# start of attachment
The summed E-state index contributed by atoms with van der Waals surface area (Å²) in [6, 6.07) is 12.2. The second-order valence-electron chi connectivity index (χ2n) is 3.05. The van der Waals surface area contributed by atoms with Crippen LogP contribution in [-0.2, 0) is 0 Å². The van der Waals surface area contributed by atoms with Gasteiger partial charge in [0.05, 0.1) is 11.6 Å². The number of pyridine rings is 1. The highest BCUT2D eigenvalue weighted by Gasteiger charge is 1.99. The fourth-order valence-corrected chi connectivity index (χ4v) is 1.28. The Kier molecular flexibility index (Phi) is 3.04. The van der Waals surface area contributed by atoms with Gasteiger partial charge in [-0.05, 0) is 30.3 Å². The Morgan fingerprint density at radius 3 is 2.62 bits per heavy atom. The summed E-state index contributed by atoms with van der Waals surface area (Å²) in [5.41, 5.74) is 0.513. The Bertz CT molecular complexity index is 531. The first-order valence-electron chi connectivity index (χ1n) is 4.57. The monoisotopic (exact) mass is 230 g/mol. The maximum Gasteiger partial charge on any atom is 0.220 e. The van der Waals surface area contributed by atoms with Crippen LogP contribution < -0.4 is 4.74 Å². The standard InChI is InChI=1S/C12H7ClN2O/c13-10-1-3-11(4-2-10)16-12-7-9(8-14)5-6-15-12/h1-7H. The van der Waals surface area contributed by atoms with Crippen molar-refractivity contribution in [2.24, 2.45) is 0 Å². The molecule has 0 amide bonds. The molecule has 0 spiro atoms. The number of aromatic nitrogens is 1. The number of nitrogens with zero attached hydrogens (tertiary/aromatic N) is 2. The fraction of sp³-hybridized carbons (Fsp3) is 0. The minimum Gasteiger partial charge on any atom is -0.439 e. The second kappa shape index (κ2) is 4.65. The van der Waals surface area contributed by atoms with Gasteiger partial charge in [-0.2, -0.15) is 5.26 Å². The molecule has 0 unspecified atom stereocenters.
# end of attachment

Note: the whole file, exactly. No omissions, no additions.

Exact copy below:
The summed E-state index contributed by atoms with van der Waals surface area (Å²) in [6, 6.07) is 12.2. The second-order valence-electron chi connectivity index (χ2n) is 3.05. The van der Waals surface area contributed by atoms with Crippen LogP contribution in [-0.2, 0) is 0 Å². The van der Waals surface area contributed by atoms with Gasteiger partial charge in [0.05, 0.1) is 11.6 Å². The number of pyridine rings is 1. The highest BCUT2D eigenvalue weighted by Gasteiger charge is 1.99. The fourth-order valence-corrected chi connectivity index (χ4v) is 1.28. The Kier molecular flexibility index (Phi) is 3.04. The van der Waals surface area contributed by atoms with Gasteiger partial charge in [-0.05, 0) is 30.3 Å². The Morgan fingerprint density at radius 3 is 2.62 bits per heavy atom. The summed E-state index contributed by atoms with van der Waals surface area (Å²) in [5.41, 5.74) is 0.513. The Bertz CT molecular complexity index is 531. The first-order valence-electron chi connectivity index (χ1n) is 4.57. The monoisotopic (exact) mass is 230 g/mol. The maximum Gasteiger partial charge on any atom is 0.220 e. The van der Waals surface area contributed by atoms with Crippen LogP contribution < -0.4 is 4.74 Å². The standard InChI is InChI=1S/C12H7ClN2O/c13-10-1-3-11(4-2-10)16-12-7-9(8-14)5-6-15-12/h1-7H. The van der Waals surface area contributed by atoms with Crippen molar-refractivity contribution in [2.24, 2.45) is 0 Å². The molecule has 0 amide bonds. The molecule has 0 spiro atoms. The number of aromatic nitrogens is 1. The number of nitrogens with zero attached hydrogens (tertiary/aromatic N) is 2. The fraction of sp³-hybridized carbons (Fsp3) is 0. The minimum Gasteiger partial charge on any atom is -0.439 e. The second kappa shape index (κ2) is 4.65. The van der Waals surface area contributed by atoms with Gasteiger partial charge in [-0.2, -0.15) is 5.26 Å². The molecule has 0 unspecified atom stereocenters.